In short, instances that an employer can terminate a labour contract in Vietnam are limited, due to the employee-friendly labour law of Vietnam. Instances when an employer may terminate a labour contract include:

  • Disciplinary hearing – Dismissal for serious disciplinary violations (does not include performance issues);
  • Unilateral termination by the employer – very limited circumstances include employee being ill for long periods of time, force majeure events;
  • Expiry of labour contract term;
  • Employer ceases operations;
  • Retirement, death, incarceration.

Strict procedures must be followed and well documented for any dismissals for serious disciplinary violations and the circumstances for dismissal effectively amount to what most companies would consider gross misconduct (e.g. theft, disclosure of confidential information, abandonment). 

For unilateral termination (when permitted by law), employers must provide advance notice to the employees within a minimum statutory time limit and may be required to make a severance payment to the employee.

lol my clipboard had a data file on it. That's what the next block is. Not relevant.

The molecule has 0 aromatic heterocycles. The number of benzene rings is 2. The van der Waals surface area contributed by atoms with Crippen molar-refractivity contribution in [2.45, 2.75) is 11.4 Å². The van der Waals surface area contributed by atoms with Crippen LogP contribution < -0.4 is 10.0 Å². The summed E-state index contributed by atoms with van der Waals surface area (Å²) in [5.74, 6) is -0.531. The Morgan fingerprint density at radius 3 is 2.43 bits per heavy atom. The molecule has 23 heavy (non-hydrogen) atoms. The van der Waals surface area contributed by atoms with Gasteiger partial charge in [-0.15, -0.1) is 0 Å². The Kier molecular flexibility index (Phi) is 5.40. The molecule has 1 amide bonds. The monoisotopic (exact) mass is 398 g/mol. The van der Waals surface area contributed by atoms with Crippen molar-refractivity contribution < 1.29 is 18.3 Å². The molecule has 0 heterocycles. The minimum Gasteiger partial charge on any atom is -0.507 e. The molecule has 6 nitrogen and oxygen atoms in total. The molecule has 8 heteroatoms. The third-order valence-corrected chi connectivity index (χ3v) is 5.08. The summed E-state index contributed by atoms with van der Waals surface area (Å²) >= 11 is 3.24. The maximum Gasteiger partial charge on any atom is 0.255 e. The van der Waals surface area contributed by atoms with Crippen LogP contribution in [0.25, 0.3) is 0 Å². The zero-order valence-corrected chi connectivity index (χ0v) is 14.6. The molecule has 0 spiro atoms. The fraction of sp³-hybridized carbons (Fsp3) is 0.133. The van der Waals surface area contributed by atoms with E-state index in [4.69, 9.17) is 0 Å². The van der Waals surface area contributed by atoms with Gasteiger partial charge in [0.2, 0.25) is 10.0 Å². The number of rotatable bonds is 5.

What is the level of risk associated with corruption and fraud in Vietnam?

how-to-employ-and-payroll-people-in-Vietnam-3.jpgUnfortunately, corruption and fraud are prevalent in Vietnam and employers must be wary of the risk of corruption and fraud related activities, including bribes, facilitation payments and so on being made (with or without their knowledge!).  Payment of a company’s payroll is usually one of the largest financial transactions a company will make each month and ensuring you reduce the risk of fraud in significant financial transactions like payroll is essential. Most foreign companies investing in Vietnam view outsourcing their payroll with a reputable payroll services provider in Vietnam as a good way of boosting their internal controls in respect of payroll risk by ensuring that they have a third party calculating and executing payment on their behalf in Vietnam. 

Links International was voted Best Payroll Outsourcing Partner in 2015 and 2016 and provides payroll processing, work permit applications and HR support in Vietnam, as well as 14+ other locations across Asia-Pacific.

Are you interested in outsourcing your payroll in Vietnam? Get a free, no-obligations quote by enquiring now.